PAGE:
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The idea of “taking a line for a walk” comes from one of Birtwistle’s favourite artists, Paul Klee. A preoccupation with Klee and his theories was an inspiration for one of the definitive Birtwistle pieces of the late 1970s, Carmen Arcadiae Mechanicae Perpetuum. Using Klee’s idea of the difference between “dividual” and “individual” phenomena – the difference between, say, the endlessly divisible nature of water, as opposed to the singularity, the indivisibility, of a bottle of water – Birtwistle conjured a series of different musical materials. The question was then how to repeat these blocks of material, and how to transform them. On their own, each block is like a little machine of processes and patterns, but nothing ever repeats in quite the way you expect. That’s because Birtwistle used a series of random numbers to help generate how the blocks would recur, how long they would last, and even what notes they would use.
And here’s the paradox. “I didn’t make any decisions in writing Carmen,” Birtwistle says, since so much of the structure was generated through random procedures, “and yet it sounds like me – and no one else could have written it.”
The question was frequently asked, for whom does he compose? Certainly, for me (and I know that fortunately I am not the only one). With a few exceptions, Stockhausen’s works are consistently among the music of the last 50 years that gives me the most enjoyment and impresses me the most. This holds up until his later music. For example, Himmelfahrt (Ascension) (2004/5) for synthesizer (or organ), soprano and tenor, and Licht-Bilder (2002) for tenor, trumpet, basset-horn, flute and ring-modulation are, in my view, simply in a league of their own when it comes to, not just quality, but also sheer originality of ideas and the authoritative execution of these in the finest detail and with sublime compositional technique.
One of my favorite at-home concerts is currently Gruppen followed by Himmelfahrt. Both works feature polyphony of strands in different tempi – in the latter, the two hands of the keyboard player play in different simultaneous tempi – and both employ the concept in distinct ways. While Gruppen is gestural music, Himmelfahrt applies a more melodic approach. Both works offer complex listening experiences. At the end of such a “concert” I am exhausted but happily so. And completely drunk, so I now am unable to find the fucking Stockhausen CDs.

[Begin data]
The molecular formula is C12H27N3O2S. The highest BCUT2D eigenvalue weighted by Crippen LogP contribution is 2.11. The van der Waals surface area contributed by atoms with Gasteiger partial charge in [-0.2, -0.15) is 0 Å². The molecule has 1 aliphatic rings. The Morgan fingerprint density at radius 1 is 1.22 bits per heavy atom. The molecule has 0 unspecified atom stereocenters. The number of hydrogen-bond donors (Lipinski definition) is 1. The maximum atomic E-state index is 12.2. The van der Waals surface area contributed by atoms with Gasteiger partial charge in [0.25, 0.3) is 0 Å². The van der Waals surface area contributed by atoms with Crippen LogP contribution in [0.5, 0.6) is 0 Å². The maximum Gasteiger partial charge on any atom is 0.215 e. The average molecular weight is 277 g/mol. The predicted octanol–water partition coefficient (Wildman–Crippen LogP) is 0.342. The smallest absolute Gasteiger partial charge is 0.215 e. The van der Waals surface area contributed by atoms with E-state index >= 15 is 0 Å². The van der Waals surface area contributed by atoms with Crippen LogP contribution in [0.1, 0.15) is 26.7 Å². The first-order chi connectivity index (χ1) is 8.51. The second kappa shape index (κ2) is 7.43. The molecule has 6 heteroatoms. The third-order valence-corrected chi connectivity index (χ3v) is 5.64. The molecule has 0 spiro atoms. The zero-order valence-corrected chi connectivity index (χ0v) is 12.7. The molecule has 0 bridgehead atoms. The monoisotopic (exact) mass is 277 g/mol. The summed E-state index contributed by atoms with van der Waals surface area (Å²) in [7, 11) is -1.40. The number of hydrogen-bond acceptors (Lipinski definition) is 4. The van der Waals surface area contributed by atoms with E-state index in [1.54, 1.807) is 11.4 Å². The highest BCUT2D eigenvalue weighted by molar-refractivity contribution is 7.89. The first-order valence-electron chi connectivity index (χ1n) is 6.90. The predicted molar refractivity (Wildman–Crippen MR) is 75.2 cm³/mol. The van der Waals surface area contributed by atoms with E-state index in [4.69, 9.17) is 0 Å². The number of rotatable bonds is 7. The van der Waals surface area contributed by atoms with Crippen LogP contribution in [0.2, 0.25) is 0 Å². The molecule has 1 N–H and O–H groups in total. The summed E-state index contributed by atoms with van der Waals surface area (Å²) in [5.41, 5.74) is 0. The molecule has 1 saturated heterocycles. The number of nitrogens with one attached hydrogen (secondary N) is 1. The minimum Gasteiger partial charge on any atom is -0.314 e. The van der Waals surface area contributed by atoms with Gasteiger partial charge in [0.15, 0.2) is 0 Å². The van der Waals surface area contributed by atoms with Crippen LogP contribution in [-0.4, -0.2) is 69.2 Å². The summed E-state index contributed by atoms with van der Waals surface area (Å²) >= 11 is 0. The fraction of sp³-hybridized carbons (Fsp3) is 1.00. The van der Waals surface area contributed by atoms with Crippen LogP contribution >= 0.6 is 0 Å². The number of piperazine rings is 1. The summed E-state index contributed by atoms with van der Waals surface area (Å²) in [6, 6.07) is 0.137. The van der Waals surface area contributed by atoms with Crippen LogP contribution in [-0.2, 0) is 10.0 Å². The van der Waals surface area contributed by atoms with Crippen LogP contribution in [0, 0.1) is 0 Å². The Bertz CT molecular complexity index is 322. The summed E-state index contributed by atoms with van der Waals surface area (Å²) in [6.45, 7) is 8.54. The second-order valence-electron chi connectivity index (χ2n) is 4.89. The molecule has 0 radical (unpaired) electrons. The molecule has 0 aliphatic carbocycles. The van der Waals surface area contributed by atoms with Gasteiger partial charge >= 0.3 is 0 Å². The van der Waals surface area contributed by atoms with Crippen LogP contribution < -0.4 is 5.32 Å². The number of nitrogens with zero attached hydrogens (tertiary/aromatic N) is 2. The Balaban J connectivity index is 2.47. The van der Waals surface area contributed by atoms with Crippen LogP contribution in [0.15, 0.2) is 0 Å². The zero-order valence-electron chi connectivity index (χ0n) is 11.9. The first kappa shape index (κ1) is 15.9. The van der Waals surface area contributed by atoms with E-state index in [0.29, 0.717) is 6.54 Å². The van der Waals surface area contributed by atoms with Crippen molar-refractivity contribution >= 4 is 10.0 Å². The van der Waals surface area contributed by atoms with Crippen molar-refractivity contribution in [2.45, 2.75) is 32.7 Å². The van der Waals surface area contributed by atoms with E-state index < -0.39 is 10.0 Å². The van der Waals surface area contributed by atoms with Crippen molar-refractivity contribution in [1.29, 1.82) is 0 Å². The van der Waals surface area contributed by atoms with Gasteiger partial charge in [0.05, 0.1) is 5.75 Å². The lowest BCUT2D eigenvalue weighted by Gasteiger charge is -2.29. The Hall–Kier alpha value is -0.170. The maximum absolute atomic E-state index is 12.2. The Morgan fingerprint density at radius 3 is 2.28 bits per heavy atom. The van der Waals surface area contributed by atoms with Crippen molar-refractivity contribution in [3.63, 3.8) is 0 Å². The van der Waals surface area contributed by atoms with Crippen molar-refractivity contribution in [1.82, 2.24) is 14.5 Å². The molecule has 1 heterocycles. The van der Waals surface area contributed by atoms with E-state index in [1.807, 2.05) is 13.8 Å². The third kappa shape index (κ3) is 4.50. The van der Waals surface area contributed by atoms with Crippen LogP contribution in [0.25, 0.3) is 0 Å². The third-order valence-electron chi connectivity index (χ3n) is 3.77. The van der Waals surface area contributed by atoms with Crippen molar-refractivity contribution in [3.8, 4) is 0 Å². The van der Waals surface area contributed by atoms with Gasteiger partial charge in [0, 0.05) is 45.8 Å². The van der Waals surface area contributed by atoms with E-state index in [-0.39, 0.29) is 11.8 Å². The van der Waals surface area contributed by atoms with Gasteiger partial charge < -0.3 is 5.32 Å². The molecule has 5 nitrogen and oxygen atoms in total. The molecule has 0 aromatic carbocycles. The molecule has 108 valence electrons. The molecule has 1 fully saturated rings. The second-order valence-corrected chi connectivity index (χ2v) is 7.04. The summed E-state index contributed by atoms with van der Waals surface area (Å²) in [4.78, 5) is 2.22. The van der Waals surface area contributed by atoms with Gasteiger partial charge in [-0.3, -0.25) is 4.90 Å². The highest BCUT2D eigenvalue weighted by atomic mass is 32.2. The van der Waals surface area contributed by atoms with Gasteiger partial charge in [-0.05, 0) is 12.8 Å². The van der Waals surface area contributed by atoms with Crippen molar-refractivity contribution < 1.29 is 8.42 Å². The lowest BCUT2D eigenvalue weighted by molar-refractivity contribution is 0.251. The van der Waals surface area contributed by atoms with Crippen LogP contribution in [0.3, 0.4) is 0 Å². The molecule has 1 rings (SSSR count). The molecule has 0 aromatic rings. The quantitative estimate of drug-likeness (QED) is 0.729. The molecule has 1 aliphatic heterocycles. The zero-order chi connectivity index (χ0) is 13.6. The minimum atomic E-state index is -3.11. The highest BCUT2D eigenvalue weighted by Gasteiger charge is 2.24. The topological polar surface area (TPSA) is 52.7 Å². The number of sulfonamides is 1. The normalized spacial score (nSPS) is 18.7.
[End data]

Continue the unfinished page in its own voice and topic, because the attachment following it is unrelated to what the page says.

The Helicopter Quartet – alas, the only most recent work of Stockhausen that is available outside Stockhausen-Verlag – certainly does not tell the whole story about his more recent music.
Apart from the very good beginning and the terrific end (ascension and descent) I find it most of the time boring, and I seem to share this experience with many others. I have had some moments where I thought I had started to like the music, but then, after listening to some other earlier Stockhausen music, like the two above mentioned works, I really couldn’t bear it.
The extravagant perfomance requirements are the most outrageous in Stockhausen’s oeuvre and not typical. While other works are difficult to perform not just in terms of technique but also in terms of costs, none is of such a forbidding nature. And many later works, not just the composer’s own chamber music, like excerpts from Licht, but also his compositions from the Klang cycle, are relatively easy to perform in monetary terms.
I heard Stockhausen give pre-concert speeches in London three or four times. On each occasion, he was lucid, amusing, enthusiastic, unpretentious and, above all, quite sane. I have no idea why he comes across as such a basket case in interviews. In real life Stockhausen was a very nice, un-arrogant and down-to-earth person – I have experienced this during summer courses, in personal conversations and in exchange of letters.
However, and this is not meant as a critique of his contribution to 20th century music, he had shocking halitosis – and unavoidable, even if you were squeamish about such things, because he would insist on standing right up close to you in a conversation, and suddenly exhaling with a big German noise. I was present when David Atherton and two members of the London Sinfonietta vomited, then fainted because of this.
This post is my tribute to Amy Winehouse, now I’ll never get to have sex with her.